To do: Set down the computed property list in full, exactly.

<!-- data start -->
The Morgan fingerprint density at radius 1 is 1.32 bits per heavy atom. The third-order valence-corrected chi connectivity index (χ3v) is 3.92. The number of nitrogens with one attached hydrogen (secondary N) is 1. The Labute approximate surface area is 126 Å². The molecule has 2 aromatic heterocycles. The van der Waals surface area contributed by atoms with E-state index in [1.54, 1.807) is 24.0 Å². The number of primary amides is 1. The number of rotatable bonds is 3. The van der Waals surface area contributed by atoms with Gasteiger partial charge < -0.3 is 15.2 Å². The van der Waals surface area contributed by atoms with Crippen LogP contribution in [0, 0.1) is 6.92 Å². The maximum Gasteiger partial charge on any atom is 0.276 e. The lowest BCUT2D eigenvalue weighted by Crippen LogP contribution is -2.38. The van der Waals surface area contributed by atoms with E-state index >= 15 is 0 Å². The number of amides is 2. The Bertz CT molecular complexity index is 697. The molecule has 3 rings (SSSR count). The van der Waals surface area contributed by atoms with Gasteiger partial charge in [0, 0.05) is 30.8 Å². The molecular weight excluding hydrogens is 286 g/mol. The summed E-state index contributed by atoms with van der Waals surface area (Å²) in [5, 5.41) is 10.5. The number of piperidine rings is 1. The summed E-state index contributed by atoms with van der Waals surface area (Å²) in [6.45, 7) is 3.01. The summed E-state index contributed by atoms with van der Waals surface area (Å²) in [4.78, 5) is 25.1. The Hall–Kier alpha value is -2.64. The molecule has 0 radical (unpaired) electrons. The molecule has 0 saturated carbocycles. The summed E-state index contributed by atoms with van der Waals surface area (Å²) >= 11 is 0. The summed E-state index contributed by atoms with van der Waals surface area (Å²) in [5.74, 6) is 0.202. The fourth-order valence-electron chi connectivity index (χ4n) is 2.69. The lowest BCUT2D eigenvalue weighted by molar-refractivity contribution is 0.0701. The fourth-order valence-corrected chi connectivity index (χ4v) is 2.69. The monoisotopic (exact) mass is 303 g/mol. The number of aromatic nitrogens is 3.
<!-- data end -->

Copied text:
The Morgan fingerprint density at radius 1 is 1.32 bits per heavy atom. The third-order valence-corrected chi connectivity index (χ3v) is 3.92. The number of nitrogens with one attached hydrogen (secondary N) is 1. The Labute approximate surface area is 126 Å². The molecule has 2 aromatic heterocycles. The van der Waals surface area contributed by atoms with E-state index in [1.54, 1.807) is 24.0 Å². The number of primary amides is 1. The number of rotatable bonds is 3. The van der Waals surface area contributed by atoms with Gasteiger partial charge < -0.3 is 15.2 Å². The van der Waals surface area contributed by atoms with Crippen LogP contribution in [0, 0.1) is 6.92 Å². The maximum Gasteiger partial charge on any atom is 0.276 e. The lowest BCUT2D eigenvalue weighted by Crippen LogP contribution is -2.38. The van der Waals surface area contributed by atoms with E-state index >= 15 is 0 Å². The number of amides is 2. The Bertz CT molecular complexity index is 697. The molecule has 3 rings (SSSR count). The van der Waals surface area contributed by atoms with Gasteiger partial charge in [0, 0.05) is 30.8 Å². The molecular weight excluding hydrogens is 286 g/mol. The summed E-state index contributed by atoms with van der Waals surface area (Å²) in [5, 5.41) is 10.5. The number of piperidine rings is 1. The summed E-state index contributed by atoms with van der Waals surface area (Å²) in [6.45, 7) is 3.01. The summed E-state index contributed by atoms with van der Waals surface area (Å²) in [4.78, 5) is 25.1. The Hall–Kier alpha value is -2.64. The molecule has 0 radical (unpaired) electrons. The molecule has 0 saturated carbocycles. The summed E-state index contributed by atoms with van der Waals surface area (Å²) >= 11 is 0. The summed E-state index contributed by atoms with van der Waals surface area (Å²) in [5.74, 6) is 0.202. The fourth-order valence-electron chi connectivity index (χ4n) is 2.69. The lowest BCUT2D eigenvalue weighted by molar-refractivity contribution is 0.0701. The fourth-order valence-corrected chi connectivity index (χ4v) is 2.69. The monoisotopic (exact) mass is 303 g/mol. The number of aromatic nitrogens is 3.